• Vomiting, diarrhea or uncharacteristically loose stools.
  • Itchy skin or ears.
  • Hives and hotspots.
  • Bald patches on the skin.

If you spot these reactions after eating rice, remove it from your cat’s bowl at once. You should also call a vet for advice over the phone as to how to proceed. They may recommend a home remedy, or suggest that you bring your cat to see them.

If your pet is allergic, also carefully check the ingredients of any commercial cat food. Many manufacturers use rice as a filler in their products. It will not take a lot of rice to cause an allergic reaction, so you should always be vigilant.

Can Cats Eat Uncooked Rice?

You should always boil your rice before offering it to a cat. An old urban myth claims that uncooked rice makes a cat’s stomach explode. Thankfully, this is untrue.

Uncooked rice is, however, much harder for your cat’s stomach to digest. This means that your pet will likely be left feeling bloated and uncomfortable.

As rice contains few genuine nutrients, your cat achieves nothing by eating it in uncooked form. It will not settle any stomach complaints, and leave your pet in pain.

Should I Feed My Cat White Rice or Brown Rice?

Brown or wholegrain rice is higher in fiber, so it’s usually a better option. This is particularly prevalent if your cat is an indoor pet. Cats that hunt will often find fiber from their prey.

They may also eat grass, which will provide plenty of fiber. A small quantity of brown rice is sometimes the next best thing.

is rice good for diarrhea in cats

What are the Health Benefits of Rice for Cats?

So, if they are not allergic, is rice good for cats? This answer to this is both yes and no. If your cat is healthy and spritely, they will not gain many benefits from rice. After experiencing a stomach upset, however, rice can be invaluable in restoring feline digestive equilibrium.

Despite this, there are a handful of reasons why rice can benefit a cat. Some of these include:

  • The presence of carbohydrates. Small amounts of carbohydrates can give cats energy. Felines can easily gain weight through excess carbs though, so protein should always be the priority.
  • Cats cannot always digest grains easily, but cooked rice is the exception. This will sit happily in your cat’s stomach. There can be too much of a good thing, though. Excessive rice can leave a cat bloated and constipated.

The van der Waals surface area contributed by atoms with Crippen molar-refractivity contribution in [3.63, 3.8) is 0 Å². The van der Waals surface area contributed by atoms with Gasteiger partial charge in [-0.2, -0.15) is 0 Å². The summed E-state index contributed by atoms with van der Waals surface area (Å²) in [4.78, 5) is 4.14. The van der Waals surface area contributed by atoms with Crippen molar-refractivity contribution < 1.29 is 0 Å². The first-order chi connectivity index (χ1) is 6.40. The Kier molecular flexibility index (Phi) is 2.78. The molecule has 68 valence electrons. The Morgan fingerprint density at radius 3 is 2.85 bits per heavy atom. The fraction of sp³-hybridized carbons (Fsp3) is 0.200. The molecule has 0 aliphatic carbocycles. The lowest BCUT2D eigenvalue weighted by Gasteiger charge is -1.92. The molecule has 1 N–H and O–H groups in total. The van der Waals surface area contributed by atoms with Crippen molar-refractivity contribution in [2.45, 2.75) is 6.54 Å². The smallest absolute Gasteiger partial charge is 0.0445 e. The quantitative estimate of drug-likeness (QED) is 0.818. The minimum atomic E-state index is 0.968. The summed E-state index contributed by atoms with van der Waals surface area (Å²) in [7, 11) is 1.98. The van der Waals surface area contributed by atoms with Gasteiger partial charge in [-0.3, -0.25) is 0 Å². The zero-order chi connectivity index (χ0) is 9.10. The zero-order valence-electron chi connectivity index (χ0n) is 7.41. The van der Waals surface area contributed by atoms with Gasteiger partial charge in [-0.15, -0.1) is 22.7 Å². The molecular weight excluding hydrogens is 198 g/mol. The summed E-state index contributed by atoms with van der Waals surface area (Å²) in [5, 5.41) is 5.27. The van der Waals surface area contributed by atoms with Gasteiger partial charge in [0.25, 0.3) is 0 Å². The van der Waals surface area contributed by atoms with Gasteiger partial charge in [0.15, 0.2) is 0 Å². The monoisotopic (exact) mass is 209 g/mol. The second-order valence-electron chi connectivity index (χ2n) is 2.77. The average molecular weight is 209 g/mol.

• Rice contains fiber. Just like humans, cats rely on this to keep their bowels regular.

All of these benefits are genuine, though they come with the same caveat. Rice is not a natural cat food, beyond acting as a filler and base ingredient. Eating rice will not make a healthy cat even healthier. It does not improve the performance of any internal organs. It’s also very calorific, meaning it could lead to weight gain if not used sparingly.

None of this is designed to deter you from using rice in your cat’s food. Many manufacturers to do as filler, and vets recommend it as a bland food. Just don’t fill your cat’s bowl to the brim. A little goes a long way where cats and rice are concerned.

Is Rice Good for Diarrhea in Cats?

Rice will often be suggested for a cat with a stomach upset. All food should be withheld for 12-24 hours after a bout of diarrhea. However, when your vet recommends bland food, cooked chicken and rice is ideal. Offer small quantitates of this dish every few hours, rather than one large bowl.

The thinking behind chicken and rice for cats in recovery is simple. The chicken will provide essential protein. The rice, meanwhile, is easy to digest and will not aggravate your cat’s stomach further. The blandness of this ingredient is an excellent alternative to rich, fatty cat foods.

Also, rice will sit within your cat’s stomach a little longer. As it is digested, your pet’s stools will become firmer. You can slowly but surely start feeding your cat their regular food once their stomach appears happier. It’s worth adding small amounts of rice to your cat’s diet 24 hours after an episode.

How Much Rice is Safe for Cats?

If you are introducing rice as a separate ingredient to your cat’s meal, do so sparingly. Rice should never make up more than 25% of your pet’s food bowl. This will be enough to help ease your cat’s digestion. Any more is empty calories.

Too much rice can also have the opposite impact of its intention. If your cat is not used to eating grains, a substantial portion could upset their stomach. If you are using rice as anything more than filler, introduce it slowly. If you are using it as a bland meal following a stomach upset, go steady. Ensure your cat’s bowl contains more protein than carbohydrates.

There is nothing wrong with occasionally offering your cat some cooked chicken and rice. It is outright encouraged if they have been unwell. It will help settle your pet’s stomach, and make a nice change from commercial cat food.

Just think carefully before serving it up as a regular meal plan. Human food may leave your cat lacking nutrients, and other human foods are toxic to cats. Speak to your vet before making a drastic dietary change to your cat’s diet.